In California, to complete your AB-541 or AB-1353 class you’ll have to do either 6, or 19 meetings of Alcoholics Anonymous, respectively. This is just another entry into the long list of things they don’t tell you.
When I was seeking out an alcohol class the person mentioned being required to do 10 AA meetings. Naturally I called 3 other classes and asked if they required AA meetings. I just didn’t want to do them if I didn’t have to. The last person told me it was a state requirement. Never
in the process had I been told about this by the court, or my lawyer. It was not a pleasant blindslide.
The AA website is terrible for giving details about where and when meetings are. I found some with conflicting start times, but you should be able to find a resource in your area to help you find some. AA is a popular organization, there’s meetings all over, and should be available in a variety of settings. If you’re in a populated area there should be a meeting any time from the early morning to late night, any day of the week. Those who commit to the program do a 30 and 30 - 30 meetings in 30 days, so there should be something to fit into your schedule.
AA is a loose organization - so meetings are very different. It may take you a while to find a meeting that works with your schedule, meets near you, and that you enjoy. The last part is the most crucial. Fortunately, I found a kind and understanding meeting near me first time. I tried another one (I tried to buck the system by going to a meditation AA meeting hoping that I could just zone for an hour and have it count. No, it’s an hour of meditation, then the hour long meeting). But take how they treat you and others into consideration - you should not be forced to speak, or share. I know I certainly didn’t want to. You should not be made to feel bad for still drinking - AA is open to anyone who wants to learn about stopping as well as those who have stopped. Even those with multiple year chips will tell you how they hate what they call “AA Nazis”.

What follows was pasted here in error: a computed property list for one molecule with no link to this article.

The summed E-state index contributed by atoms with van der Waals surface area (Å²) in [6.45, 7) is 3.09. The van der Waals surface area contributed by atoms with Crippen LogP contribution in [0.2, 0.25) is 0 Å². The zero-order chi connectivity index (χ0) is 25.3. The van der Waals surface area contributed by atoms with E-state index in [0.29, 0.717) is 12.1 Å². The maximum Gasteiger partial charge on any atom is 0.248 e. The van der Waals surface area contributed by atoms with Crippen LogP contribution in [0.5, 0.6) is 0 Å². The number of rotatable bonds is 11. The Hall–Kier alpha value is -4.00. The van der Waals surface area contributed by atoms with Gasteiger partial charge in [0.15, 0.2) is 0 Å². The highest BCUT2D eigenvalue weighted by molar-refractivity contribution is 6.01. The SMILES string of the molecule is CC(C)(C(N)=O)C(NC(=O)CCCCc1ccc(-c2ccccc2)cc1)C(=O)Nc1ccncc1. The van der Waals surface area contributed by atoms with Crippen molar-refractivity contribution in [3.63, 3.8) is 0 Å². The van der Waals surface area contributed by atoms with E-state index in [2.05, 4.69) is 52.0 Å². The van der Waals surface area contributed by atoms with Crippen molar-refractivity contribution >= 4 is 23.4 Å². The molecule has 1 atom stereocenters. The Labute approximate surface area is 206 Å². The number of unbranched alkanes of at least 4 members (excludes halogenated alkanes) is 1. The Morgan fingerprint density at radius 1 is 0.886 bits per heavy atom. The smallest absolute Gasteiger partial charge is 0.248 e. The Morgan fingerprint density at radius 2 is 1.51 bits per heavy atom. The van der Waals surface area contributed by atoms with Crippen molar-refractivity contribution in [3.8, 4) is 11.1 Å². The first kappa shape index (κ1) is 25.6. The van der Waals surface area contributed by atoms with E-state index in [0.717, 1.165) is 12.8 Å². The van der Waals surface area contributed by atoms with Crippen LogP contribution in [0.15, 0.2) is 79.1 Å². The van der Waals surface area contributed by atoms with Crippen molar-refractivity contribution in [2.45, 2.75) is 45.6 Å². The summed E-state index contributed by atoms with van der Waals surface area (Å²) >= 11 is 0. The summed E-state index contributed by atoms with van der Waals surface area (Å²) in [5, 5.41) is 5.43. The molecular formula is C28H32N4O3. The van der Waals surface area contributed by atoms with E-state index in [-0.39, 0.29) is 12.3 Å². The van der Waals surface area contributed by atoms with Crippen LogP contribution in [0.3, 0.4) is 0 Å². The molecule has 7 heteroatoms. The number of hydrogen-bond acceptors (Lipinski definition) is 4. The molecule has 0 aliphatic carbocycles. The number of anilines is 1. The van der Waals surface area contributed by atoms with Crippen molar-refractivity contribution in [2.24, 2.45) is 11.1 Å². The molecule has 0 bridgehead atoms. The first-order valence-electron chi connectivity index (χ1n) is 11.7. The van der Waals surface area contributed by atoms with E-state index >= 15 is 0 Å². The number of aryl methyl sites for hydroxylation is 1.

Like DMV classes you can only go to one AA meeting a week and have it count. You are, of course, welcome to go to more, but they will only be for your own enrichment.
AA, like the DMV classes, is daunting when you first attend, and then not a big deal once you get into the groove of things. There’s the reading of certain passages from the AA handbook, then usually somebody sharing their experience or a speaker. Part of this is counterproductive. After I got my DUI I, like anyone else, started to wonder if I had a problem, if I drank too much, if I was an alcoholic. After I heard the stories from these people, I felt that I was a moderate drinker who just made a bad decision. The stories that you hear are awful. They’ll stick with you. What they like to say is that even if it doesn’t make you quit drinking, it will affect your drinking. Pretty true.
Once the meeting is over you’ll give your card to either the secretary of the meeting or the speaker depending how they do it. They call it the “nudge from the judge” and should not give you any grief over it. Even if you make it clear that you’re only there because you have to be and do not plan on attending past your requirements. AA only asks of you that you attend the meeting and listen to what they have to say, that you make your own judgements, and consider all of the options, and look to them as a resource if you want to make a change in your life.